Thus, the recurring models such as Cindy Crawford, Christy Turlington, Linda Evangelista, and Naomi Campbell, who filled both the covers of the renowned magazine as well as the pages within, became the superstars Vogue desired.
Editor-in-chief of Vogue, Anna Wintour, attributes the beginning of the “model turned celebrity movement” to the iconic shot captured by Peter Lindbergh, under the direction of French fashion editor, Carlyne Cerf De Dudzeele, which featured six of the decade’s top models effortlessly posing together in white button-down shirts on a beach in Los Angeles.
“What I loved about that picture was that it just had so much joy in it,” Anna Wintour reflected in the documentary. “Looking back, you saw that picture as a key moment when you looked at them not because of what they were wearing, but because of who they were.”
With the rising popularity the supermodels represented, they pushed fashion into a new realm in which it became the discussion of gossip columns, entertainment news as well as an image of the “celebrity” world as it continues to be today.
However, today, models are no longer the sole image of the “celebrity” in fashion as traditional celebrities are embracing any opportunity they can to hijack the industry, according to Teri Agins, fashion reporter of The Wall Street Journal.
In her book, “Hijacking the Runway”, Agins discusses the influence of the celebrity on the fashion industry as Hollywood stars have risen to become a determining force in fashion by having the ability to seduce the masses into buying designer clothing through their advertisements as spokesmodels for certain brands. Above all, celebrities are changing the very nature of the industry by becoming the face of their own fashion brand, further blurring the lines between the designer and the endorser.
“Because every single story is a business story, this is a game changer in fashion journalism,” Agins said. “Celebrities are becoming the story, as they can now sell something more than designers.”
According to Agins, the rise of the Internet and social media technologies have only excelerated and encouraged this monetization of fame by allowing anyone with a social media footprint to essentially become a celebrity or personality that possesses a large sum of influence over today’s society.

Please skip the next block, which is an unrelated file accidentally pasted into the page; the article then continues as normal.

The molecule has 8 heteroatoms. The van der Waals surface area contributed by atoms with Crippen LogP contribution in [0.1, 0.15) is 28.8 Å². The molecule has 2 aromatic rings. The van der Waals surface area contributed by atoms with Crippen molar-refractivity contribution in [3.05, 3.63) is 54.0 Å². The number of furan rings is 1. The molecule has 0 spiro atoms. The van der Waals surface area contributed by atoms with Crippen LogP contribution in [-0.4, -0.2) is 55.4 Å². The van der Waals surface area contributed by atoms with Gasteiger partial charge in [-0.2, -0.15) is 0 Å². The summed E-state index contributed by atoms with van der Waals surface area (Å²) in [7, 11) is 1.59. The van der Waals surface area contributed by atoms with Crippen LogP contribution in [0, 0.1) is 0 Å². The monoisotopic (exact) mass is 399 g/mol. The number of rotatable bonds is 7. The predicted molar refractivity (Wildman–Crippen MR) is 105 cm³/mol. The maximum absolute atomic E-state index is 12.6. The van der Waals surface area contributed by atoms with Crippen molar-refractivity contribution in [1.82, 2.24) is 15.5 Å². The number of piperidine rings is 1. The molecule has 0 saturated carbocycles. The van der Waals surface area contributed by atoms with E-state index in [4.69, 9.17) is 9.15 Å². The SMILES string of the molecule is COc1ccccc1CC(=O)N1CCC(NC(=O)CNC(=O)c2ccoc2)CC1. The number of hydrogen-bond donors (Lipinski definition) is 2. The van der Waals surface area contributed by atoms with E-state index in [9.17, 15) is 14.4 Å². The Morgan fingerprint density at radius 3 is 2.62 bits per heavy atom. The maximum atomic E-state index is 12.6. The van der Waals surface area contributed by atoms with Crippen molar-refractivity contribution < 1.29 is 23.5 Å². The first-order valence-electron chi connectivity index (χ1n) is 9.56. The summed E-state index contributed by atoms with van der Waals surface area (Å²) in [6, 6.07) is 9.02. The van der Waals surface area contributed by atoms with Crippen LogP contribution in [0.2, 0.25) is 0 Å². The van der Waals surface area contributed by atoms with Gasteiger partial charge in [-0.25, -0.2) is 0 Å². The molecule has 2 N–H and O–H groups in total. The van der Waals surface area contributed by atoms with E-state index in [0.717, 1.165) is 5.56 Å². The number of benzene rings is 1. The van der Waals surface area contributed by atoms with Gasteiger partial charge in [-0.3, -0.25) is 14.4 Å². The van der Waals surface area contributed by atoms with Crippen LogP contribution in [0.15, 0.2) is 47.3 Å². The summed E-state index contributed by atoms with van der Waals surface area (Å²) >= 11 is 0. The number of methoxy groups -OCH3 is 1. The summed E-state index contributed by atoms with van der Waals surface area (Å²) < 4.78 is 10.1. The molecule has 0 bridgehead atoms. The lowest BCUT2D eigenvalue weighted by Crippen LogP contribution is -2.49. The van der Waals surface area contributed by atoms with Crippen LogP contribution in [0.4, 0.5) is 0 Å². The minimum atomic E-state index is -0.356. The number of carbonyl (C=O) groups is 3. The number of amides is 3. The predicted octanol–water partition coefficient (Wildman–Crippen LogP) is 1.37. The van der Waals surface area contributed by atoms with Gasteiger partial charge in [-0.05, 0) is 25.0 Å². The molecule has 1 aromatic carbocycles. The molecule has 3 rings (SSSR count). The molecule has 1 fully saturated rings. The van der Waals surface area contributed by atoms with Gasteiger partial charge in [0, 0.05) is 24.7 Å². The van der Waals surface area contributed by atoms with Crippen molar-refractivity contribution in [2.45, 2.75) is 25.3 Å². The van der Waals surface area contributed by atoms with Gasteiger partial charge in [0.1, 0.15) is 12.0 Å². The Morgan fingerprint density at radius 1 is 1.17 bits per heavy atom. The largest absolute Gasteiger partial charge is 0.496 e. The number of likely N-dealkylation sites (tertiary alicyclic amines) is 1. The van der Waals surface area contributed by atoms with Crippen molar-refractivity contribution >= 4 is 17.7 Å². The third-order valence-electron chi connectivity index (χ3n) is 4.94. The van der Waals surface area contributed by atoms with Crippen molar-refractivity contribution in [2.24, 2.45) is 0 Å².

With the growing presence of social media in the fashion world through the abundance of photos, videos and insider information published to thousands of followers, multiple times a day, designers and brands now have the ability to bypass the journalists to directly communicate with their consumers. Quickly fading are the days in which journalists served as the sole gatekeepers to the very exclusive fashion industry.
The impact of technology on the industry is evident in the eyes of Givhan as well, who attributes much of the success of today’s leading brands to celebrities like the Kardashians who have large followings on social networking sites like Instagram.
“When I look at brands like Balmain, it’s not so much that Olivier Rousteing is designing for the Kardashians, but the fact that they have been able to gain so much leverage because of Instagram has definitely changed the dynamic of the industry and certainly the way collections are presented,” Givhan admitted. “There is now this recognition that everything is going to be on Instagram. So, there has to be this elaborate set, there have to be these moments, there have to be these clothes that look really great in that Instagram photo that millions of people are going to see.”
However, according to Agins the greatest change in fashion journalism as a result of the innovative technologies and new ways of disseminating information is the birth of the blogger, which created a new form of fashion media based on the dedication of loyal fan bases of viewers.
With the ability to post photo diaries, product reviews and fashion commentary onto the web, free from the constraints of traditional journalism, bloggers have become yet another form of access to the once exclusive fashion industry.
In the fourth episode of British Vogue’s second series of “Future of Fashion”, the magazine’s contributing editor, Alexa Chung, explores the impact of the blogging community on the fashion world as she delves into the success story of fashion blogger, Leandra Medine of Man Repeller, who has worked with stores like Bloomingdales to produce online content and increase buyer impressions.
According to a Bloomingdales’ representative, more and more retailers are turning to fashionistas like Medine to talk about their trends or business with their audiences to generate publicity, rather than relying on the actual products to build the brand.
“Working with local influencers like bloggers, who have a strong presence on Instagram, has more of an impact on consumers than traditional magazine advertising does, ” the correspondent revealed. “We use bloggers to pull clothes and put it on their site and from that we are able to see how many clicks, buyer impressions and sales are attributed to that content. We are definitely shifting from product based to personality driven.”
As a result, a new fast-paced, low budget, unfiltered and highly personal journalism becomes the norm as images freely flow from the catwalk to millions of followers instantly, according to Chung.
The question, therefore, becomes whether or not these free and instant photos have the same ability to form our fashion consciousness as the iconic photos published in Vogue have. Only time will tell.
Check out the full episode of British Vogue’s “Future in Fashion” featuring Leandra Medine!